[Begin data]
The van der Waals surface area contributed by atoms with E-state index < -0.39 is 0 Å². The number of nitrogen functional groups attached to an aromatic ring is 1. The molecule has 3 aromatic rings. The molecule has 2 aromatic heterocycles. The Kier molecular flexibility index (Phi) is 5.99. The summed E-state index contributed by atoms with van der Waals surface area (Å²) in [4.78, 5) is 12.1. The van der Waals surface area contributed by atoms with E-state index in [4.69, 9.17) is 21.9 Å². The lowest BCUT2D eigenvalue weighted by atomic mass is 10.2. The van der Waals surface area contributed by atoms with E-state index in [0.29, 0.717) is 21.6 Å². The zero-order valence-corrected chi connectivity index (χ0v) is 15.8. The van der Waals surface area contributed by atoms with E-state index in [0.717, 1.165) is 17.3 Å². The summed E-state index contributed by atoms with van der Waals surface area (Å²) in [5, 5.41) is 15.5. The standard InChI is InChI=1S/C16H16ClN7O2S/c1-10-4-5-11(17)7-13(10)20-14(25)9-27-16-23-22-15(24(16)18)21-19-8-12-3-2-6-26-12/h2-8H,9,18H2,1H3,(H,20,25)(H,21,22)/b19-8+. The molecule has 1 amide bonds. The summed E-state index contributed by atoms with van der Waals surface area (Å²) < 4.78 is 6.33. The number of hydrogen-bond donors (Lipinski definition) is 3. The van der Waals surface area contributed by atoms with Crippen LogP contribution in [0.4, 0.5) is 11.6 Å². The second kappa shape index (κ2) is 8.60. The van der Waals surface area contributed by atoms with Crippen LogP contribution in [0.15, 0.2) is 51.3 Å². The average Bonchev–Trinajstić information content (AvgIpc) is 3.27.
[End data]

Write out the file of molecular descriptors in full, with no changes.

The van der Waals surface area contributed by atoms with E-state index < -0.39 is 0 Å². The number of nitrogen functional groups attached to an aromatic ring is 1. The molecule has 3 aromatic rings. The molecule has 2 aromatic heterocycles. The Kier molecular flexibility index (Phi) is 5.99. The summed E-state index contributed by atoms with van der Waals surface area (Å²) in [4.78, 5) is 12.1. The van der Waals surface area contributed by atoms with E-state index in [4.69, 9.17) is 21.9 Å². The lowest BCUT2D eigenvalue weighted by atomic mass is 10.2. The van der Waals surface area contributed by atoms with E-state index in [0.29, 0.717) is 21.6 Å². The zero-order valence-corrected chi connectivity index (χ0v) is 15.8. The van der Waals surface area contributed by atoms with E-state index in [0.717, 1.165) is 17.3 Å². The summed E-state index contributed by atoms with van der Waals surface area (Å²) in [5, 5.41) is 15.5. The standard InChI is InChI=1S/C16H16ClN7O2S/c1-10-4-5-11(17)7-13(10)20-14(25)9-27-16-23-22-15(24(16)18)21-19-8-12-3-2-6-26-12/h2-8H,9,18H2,1H3,(H,20,25)(H,21,22)/b19-8+. The molecule has 1 amide bonds. The summed E-state index contributed by atoms with van der Waals surface area (Å²) < 4.78 is 6.33. The number of hydrogen-bond donors (Lipinski definition) is 3. The van der Waals surface area contributed by atoms with Crippen LogP contribution in [0.4, 0.5) is 11.6 Å². The second kappa shape index (κ2) is 8.60. The van der Waals surface area contributed by atoms with Crippen LogP contribution in [0.15, 0.2) is 51.3 Å². The average Bonchev–Trinajstić information content (AvgIpc) is 3.27.